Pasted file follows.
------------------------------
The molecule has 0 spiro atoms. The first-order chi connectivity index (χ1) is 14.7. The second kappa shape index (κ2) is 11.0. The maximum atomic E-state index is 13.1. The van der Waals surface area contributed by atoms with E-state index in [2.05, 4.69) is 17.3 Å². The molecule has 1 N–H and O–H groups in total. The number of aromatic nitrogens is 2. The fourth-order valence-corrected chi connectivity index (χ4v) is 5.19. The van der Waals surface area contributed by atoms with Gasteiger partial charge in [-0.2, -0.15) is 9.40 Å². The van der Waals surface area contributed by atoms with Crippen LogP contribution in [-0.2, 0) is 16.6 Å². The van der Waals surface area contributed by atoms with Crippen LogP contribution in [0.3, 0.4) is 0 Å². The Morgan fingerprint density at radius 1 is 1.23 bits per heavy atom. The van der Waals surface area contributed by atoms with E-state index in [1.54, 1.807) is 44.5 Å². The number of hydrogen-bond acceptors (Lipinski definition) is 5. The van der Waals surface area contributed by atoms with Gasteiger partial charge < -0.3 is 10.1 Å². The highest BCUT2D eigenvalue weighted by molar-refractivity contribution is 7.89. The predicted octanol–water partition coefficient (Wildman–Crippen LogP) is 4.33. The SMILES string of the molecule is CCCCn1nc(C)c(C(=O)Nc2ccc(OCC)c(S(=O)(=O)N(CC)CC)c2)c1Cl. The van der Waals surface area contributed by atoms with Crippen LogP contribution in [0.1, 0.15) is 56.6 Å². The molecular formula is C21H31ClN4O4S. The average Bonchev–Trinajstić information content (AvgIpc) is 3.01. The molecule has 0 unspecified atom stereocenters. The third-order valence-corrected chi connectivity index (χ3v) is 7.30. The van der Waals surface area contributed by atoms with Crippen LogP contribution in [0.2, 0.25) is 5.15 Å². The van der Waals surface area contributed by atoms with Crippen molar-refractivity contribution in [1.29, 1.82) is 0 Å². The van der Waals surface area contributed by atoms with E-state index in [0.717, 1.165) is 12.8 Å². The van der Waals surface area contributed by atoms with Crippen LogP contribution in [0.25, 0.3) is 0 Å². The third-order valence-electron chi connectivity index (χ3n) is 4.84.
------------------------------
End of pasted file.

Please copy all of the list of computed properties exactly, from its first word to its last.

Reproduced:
The molecule has 0 spiro atoms. The first-order chi connectivity index (χ1) is 14.7. The second kappa shape index (κ2) is 11.0. The maximum atomic E-state index is 13.1. The van der Waals surface area contributed by atoms with E-state index in [2.05, 4.69) is 17.3 Å². The molecule has 1 N–H and O–H groups in total. The number of aromatic nitrogens is 2. The fourth-order valence-corrected chi connectivity index (χ4v) is 5.19. The van der Waals surface area contributed by atoms with Gasteiger partial charge in [-0.2, -0.15) is 9.40 Å². The van der Waals surface area contributed by atoms with Crippen LogP contribution in [-0.2, 0) is 16.6 Å². The van der Waals surface area contributed by atoms with Crippen LogP contribution in [0.3, 0.4) is 0 Å². The Morgan fingerprint density at radius 1 is 1.23 bits per heavy atom. The van der Waals surface area contributed by atoms with E-state index in [1.54, 1.807) is 44.5 Å². The number of hydrogen-bond acceptors (Lipinski definition) is 5. The van der Waals surface area contributed by atoms with Gasteiger partial charge < -0.3 is 10.1 Å². The highest BCUT2D eigenvalue weighted by molar-refractivity contribution is 7.89. The predicted octanol–water partition coefficient (Wildman–Crippen LogP) is 4.33. The SMILES string of the molecule is CCCCn1nc(C)c(C(=O)Nc2ccc(OCC)c(S(=O)(=O)N(CC)CC)c2)c1Cl. The van der Waals surface area contributed by atoms with Crippen LogP contribution in [0.1, 0.15) is 56.6 Å². The molecular formula is C21H31ClN4O4S. The average Bonchev–Trinajstić information content (AvgIpc) is 3.01. The molecule has 0 unspecified atom stereocenters. The third-order valence-corrected chi connectivity index (χ3v) is 7.30. The van der Waals surface area contributed by atoms with Crippen LogP contribution in [0.2, 0.25) is 5.15 Å². The van der Waals surface area contributed by atoms with Crippen molar-refractivity contribution in [1.29, 1.82) is 0 Å². The van der Waals surface area contributed by atoms with E-state index in [0.717, 1.165) is 12.8 Å². The van der Waals surface area contributed by atoms with Crippen LogP contribution in [0.25, 0.3) is 0 Å². The third-order valence-electron chi connectivity index (χ3n) is 4.84.